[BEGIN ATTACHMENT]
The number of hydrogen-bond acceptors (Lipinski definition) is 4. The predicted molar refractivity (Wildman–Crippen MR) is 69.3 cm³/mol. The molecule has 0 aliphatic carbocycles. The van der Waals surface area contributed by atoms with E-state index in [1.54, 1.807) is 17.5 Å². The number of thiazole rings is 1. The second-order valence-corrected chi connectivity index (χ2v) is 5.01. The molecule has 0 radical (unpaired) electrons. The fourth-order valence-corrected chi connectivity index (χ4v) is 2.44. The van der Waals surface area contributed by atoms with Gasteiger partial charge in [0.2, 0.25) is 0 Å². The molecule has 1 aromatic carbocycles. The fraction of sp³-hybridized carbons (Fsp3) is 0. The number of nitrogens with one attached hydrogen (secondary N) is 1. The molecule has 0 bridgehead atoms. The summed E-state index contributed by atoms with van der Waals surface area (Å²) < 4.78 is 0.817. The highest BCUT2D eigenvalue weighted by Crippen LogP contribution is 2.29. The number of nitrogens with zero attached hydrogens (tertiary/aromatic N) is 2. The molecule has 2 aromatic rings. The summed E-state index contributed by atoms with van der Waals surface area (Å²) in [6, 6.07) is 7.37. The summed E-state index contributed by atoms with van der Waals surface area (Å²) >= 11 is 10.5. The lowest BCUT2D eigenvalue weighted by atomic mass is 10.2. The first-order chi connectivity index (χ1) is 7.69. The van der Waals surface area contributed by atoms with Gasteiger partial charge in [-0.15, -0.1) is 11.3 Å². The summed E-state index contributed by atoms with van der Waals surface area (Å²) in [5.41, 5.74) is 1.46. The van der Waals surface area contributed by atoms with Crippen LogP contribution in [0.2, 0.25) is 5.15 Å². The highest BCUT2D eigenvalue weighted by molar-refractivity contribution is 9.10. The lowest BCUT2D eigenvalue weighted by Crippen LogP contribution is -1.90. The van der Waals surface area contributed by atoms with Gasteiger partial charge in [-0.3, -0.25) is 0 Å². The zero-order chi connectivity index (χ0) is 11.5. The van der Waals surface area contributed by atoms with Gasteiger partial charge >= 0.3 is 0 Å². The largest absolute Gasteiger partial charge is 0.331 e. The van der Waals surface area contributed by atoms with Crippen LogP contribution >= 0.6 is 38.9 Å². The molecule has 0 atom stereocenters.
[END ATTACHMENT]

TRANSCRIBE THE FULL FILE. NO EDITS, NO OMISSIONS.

The number of hydrogen-bond acceptors (Lipinski definition) is 4. The predicted molar refractivity (Wildman–Crippen MR) is 69.3 cm³/mol. The molecule has 0 aliphatic carbocycles. The van der Waals surface area contributed by atoms with E-state index in [1.54, 1.807) is 17.5 Å². The number of thiazole rings is 1. The second-order valence-corrected chi connectivity index (χ2v) is 5.01. The molecule has 0 radical (unpaired) electrons. The fourth-order valence-corrected chi connectivity index (χ4v) is 2.44. The van der Waals surface area contributed by atoms with Gasteiger partial charge in [0.2, 0.25) is 0 Å². The molecule has 1 aromatic carbocycles. The fraction of sp³-hybridized carbons (Fsp3) is 0. The number of nitrogens with one attached hydrogen (secondary N) is 1. The molecule has 0 bridgehead atoms. The summed E-state index contributed by atoms with van der Waals surface area (Å²) < 4.78 is 0.817. The highest BCUT2D eigenvalue weighted by Crippen LogP contribution is 2.29. The number of nitrogens with zero attached hydrogens (tertiary/aromatic N) is 2. The molecule has 2 aromatic rings. The summed E-state index contributed by atoms with van der Waals surface area (Å²) in [6, 6.07) is 7.37. The summed E-state index contributed by atoms with van der Waals surface area (Å²) >= 11 is 10.5. The lowest BCUT2D eigenvalue weighted by atomic mass is 10.2. The first-order chi connectivity index (χ1) is 7.69. The van der Waals surface area contributed by atoms with Gasteiger partial charge in [-0.15, -0.1) is 11.3 Å². The summed E-state index contributed by atoms with van der Waals surface area (Å²) in [5.41, 5.74) is 1.46. The van der Waals surface area contributed by atoms with Crippen LogP contribution in [0.2, 0.25) is 5.15 Å². The highest BCUT2D eigenvalue weighted by molar-refractivity contribution is 9.10. The lowest BCUT2D eigenvalue weighted by Crippen LogP contribution is -1.90. The van der Waals surface area contributed by atoms with Gasteiger partial charge in [-0.3, -0.25) is 0 Å². The zero-order chi connectivity index (χ0) is 11.5. The van der Waals surface area contributed by atoms with Gasteiger partial charge >= 0.3 is 0 Å². The largest absolute Gasteiger partial charge is 0.331 e. The van der Waals surface area contributed by atoms with Crippen LogP contribution >= 0.6 is 38.9 Å². The molecule has 0 atom stereocenters.